Data science to shipwreck hunting:
With our database of unidentified underwater objects swelling to over 100,000 points recently, it has become increasingly difficult to select and prioritize the most promising shipwreck candidates.
Modern machine learning ("ML" or "AI") techniques seemed appropriate for the task and were therefore deployed in a major overhaul of our search tools. Other researchers have used AI & computer vision to parse through bottom imagery (multibeam sonar data) to distinguish shipwrecks from seabed, but our challenge is different and mostly concerns areas for which sonar data does not yet exist.
To our knowledge, nobody had applied AI to "hang logs" (lists of obstructions compiled by commercial fishing vessels that drag their gear along the bottom) before, so we decided to experiment.
It all started in spring 2018 when Alex Barnard and I (Ben Roberts) decided to invest in a side scan sonar and start searching for shipwrecks. We had been diving locally (NY/NJ) since 2007 and became especially interested in the numerous "virgin" shipwrecks known to exist in local waters. The sonar greatly accelerated our exploratory efforts, not just by searching but also by imaging and vetting prospective sites prior to diving them (it's possible to scan many more sites in a day than the human body can dive).
Almost all the initial prospects turned out to be duds, so sometimes at the end of a long day we would scan a "known" wreck, mostly just so we'd have at least something to show for the day's efforts. Soon we realized that those images were helpful for divers and fishermen, and we’re now learning that records of those failed searches are also useful but in a different way.
Over the next three years we stepped up our search efforts by building a large database of prospects to explore, painstakingly assembled from dozens of sources including commercial fishermen, sport fishermen, historical records, books and other sources: just about anything we could get our hands on.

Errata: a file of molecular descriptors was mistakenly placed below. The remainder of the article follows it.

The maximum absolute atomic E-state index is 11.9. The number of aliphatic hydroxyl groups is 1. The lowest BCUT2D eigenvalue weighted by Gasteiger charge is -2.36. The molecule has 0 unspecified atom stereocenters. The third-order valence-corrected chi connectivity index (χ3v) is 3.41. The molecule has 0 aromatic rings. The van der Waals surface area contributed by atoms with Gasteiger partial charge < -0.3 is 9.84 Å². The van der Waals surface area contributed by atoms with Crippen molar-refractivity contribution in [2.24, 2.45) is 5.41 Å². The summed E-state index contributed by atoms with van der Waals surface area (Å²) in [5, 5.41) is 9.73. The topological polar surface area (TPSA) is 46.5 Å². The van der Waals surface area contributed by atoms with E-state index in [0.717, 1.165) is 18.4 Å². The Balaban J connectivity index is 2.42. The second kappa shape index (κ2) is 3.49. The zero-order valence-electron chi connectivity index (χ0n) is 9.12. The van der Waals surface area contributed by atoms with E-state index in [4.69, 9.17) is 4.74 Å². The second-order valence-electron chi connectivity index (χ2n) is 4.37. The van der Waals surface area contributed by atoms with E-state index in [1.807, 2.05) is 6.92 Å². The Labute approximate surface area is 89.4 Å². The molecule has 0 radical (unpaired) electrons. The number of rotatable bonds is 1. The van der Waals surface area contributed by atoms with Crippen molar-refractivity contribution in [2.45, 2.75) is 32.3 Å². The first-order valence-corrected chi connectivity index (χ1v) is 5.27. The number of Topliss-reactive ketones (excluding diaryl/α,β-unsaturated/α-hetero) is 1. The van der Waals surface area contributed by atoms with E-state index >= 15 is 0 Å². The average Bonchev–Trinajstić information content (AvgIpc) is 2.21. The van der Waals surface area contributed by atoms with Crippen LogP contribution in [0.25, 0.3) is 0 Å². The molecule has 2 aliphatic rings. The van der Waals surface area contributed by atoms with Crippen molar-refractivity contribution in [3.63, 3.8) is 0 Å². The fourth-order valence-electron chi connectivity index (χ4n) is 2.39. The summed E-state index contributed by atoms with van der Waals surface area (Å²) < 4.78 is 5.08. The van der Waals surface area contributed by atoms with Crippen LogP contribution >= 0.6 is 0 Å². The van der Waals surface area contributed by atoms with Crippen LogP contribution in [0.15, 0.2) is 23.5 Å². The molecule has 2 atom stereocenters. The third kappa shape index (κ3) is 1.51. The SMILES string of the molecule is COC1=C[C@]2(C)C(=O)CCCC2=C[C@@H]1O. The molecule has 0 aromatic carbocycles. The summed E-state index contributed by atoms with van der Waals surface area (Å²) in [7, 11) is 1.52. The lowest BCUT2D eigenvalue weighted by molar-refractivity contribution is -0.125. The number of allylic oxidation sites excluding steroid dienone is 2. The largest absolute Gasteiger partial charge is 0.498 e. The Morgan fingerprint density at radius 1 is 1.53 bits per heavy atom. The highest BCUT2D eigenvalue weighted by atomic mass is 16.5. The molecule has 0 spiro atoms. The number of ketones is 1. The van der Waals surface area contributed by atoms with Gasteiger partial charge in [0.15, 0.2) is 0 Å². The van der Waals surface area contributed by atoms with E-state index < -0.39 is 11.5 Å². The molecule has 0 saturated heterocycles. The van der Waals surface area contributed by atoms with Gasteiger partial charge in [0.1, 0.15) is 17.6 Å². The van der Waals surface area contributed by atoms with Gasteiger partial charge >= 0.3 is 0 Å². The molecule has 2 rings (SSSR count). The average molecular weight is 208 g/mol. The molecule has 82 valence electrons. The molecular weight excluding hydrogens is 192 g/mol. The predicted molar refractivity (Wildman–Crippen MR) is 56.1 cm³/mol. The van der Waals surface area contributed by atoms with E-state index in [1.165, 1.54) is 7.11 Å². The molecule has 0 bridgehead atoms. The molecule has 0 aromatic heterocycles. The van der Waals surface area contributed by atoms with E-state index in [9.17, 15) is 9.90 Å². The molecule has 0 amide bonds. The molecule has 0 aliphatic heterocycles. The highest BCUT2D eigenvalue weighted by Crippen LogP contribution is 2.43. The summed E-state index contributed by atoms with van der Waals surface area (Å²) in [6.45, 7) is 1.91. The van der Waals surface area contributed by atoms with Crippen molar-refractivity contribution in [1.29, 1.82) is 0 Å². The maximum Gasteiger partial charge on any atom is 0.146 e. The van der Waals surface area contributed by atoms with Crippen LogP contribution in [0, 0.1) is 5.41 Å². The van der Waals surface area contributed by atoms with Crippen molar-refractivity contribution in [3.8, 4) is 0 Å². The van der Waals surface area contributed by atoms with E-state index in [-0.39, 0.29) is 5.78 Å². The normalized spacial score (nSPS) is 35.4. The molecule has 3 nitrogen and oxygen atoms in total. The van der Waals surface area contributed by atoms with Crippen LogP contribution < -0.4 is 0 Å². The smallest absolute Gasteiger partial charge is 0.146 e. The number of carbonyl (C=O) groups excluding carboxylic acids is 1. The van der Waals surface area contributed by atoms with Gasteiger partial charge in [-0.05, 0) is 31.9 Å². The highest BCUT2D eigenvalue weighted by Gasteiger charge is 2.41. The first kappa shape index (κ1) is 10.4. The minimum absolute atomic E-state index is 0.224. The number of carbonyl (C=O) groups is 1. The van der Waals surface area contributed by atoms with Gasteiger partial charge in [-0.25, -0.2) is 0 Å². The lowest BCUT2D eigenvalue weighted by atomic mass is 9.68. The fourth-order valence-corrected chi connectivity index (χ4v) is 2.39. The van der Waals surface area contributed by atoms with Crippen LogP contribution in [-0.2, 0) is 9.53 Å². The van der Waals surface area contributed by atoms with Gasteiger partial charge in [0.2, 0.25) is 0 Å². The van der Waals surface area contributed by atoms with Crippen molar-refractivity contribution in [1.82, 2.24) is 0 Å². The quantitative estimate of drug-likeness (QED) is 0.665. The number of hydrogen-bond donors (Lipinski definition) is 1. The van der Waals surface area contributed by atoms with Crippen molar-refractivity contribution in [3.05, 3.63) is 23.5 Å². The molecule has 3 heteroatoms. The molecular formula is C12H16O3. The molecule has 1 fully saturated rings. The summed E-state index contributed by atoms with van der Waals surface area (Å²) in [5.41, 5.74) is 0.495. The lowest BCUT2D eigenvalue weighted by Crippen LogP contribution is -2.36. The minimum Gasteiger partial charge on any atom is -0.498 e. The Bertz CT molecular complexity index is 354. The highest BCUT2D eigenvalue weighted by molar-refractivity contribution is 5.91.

Two years ago we hit an inflection point as the database grew from thousands of points to many tens of thousands, and the challenge evolved from collecting points to finding new ways to process and filter them: separating the “wheat from the chaff".
We chose to build the database in Microsoft Excel given its familiarity, flexibility, ease of use and customization potential (especially via the integrated VBA programming language). This allowed us to create custom tools to perform various analyses, generate search reports and plans, even integrate with our sonar software and boat's electronics (chartplotter & autopilot).
We purchased Andren Software’s SeaMarks program for LORAN-GPS coordinate conversions, and carefully assembled “calibration points” to ensure maximum accuracy.
So far most of the time/effort has been spent on more mundane tasks like data cleaning & entry, given the handwritten nature of many of the source records (mostly incompatible with automated text recognition / OCR software).
One of the functions we built was a search algorithm designed to help prioritize wreck prospects / scanning targets. The initial version used site characteristics that we thought would work well based on past experience.